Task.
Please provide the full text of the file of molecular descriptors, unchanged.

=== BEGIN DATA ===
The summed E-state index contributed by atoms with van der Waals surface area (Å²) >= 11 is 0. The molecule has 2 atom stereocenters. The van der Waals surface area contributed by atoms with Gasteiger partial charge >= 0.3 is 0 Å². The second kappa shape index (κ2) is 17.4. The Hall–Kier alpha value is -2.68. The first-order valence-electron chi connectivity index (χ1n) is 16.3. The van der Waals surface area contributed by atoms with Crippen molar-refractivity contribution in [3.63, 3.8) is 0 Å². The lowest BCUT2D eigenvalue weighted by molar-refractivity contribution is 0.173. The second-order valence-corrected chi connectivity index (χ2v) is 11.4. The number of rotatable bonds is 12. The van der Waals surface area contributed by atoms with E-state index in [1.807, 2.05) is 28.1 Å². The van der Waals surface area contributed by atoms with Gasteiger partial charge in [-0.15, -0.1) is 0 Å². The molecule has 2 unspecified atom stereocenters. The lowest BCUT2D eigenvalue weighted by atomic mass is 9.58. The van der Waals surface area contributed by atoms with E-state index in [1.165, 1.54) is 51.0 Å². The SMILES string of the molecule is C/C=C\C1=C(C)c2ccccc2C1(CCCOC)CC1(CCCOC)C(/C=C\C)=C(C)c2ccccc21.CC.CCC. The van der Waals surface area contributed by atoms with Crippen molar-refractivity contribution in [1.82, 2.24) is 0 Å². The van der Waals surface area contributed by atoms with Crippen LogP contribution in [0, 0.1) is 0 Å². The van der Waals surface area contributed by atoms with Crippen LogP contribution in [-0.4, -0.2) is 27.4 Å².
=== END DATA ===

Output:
The summed E-state index contributed by atoms with van der Waals surface area (Å²) >= 11 is 0. The molecule has 2 atom stereocenters. The van der Waals surface area contributed by atoms with Gasteiger partial charge >= 0.3 is 0 Å². The second kappa shape index (κ2) is 17.4. The Hall–Kier alpha value is -2.68. The first-order valence-electron chi connectivity index (χ1n) is 16.3. The van der Waals surface area contributed by atoms with Crippen molar-refractivity contribution in [3.63, 3.8) is 0 Å². The lowest BCUT2D eigenvalue weighted by molar-refractivity contribution is 0.173. The second-order valence-corrected chi connectivity index (χ2v) is 11.4. The number of rotatable bonds is 12. The van der Waals surface area contributed by atoms with E-state index in [1.807, 2.05) is 28.1 Å². The van der Waals surface area contributed by atoms with Gasteiger partial charge in [-0.15, -0.1) is 0 Å². The molecule has 2 unspecified atom stereocenters. The lowest BCUT2D eigenvalue weighted by atomic mass is 9.58. The van der Waals surface area contributed by atoms with E-state index in [1.165, 1.54) is 51.0 Å². The SMILES string of the molecule is C/C=C\C1=C(C)c2ccccc2C1(CCCOC)CC1(CCCOC)C(/C=C\C)=C(C)c2ccccc21.CC.CCC. The van der Waals surface area contributed by atoms with Crippen molar-refractivity contribution in [1.82, 2.24) is 0 Å². The van der Waals surface area contributed by atoms with Crippen LogP contribution in [0, 0.1) is 0 Å². The van der Waals surface area contributed by atoms with Crippen LogP contribution in [-0.4, -0.2) is 27.4 Å².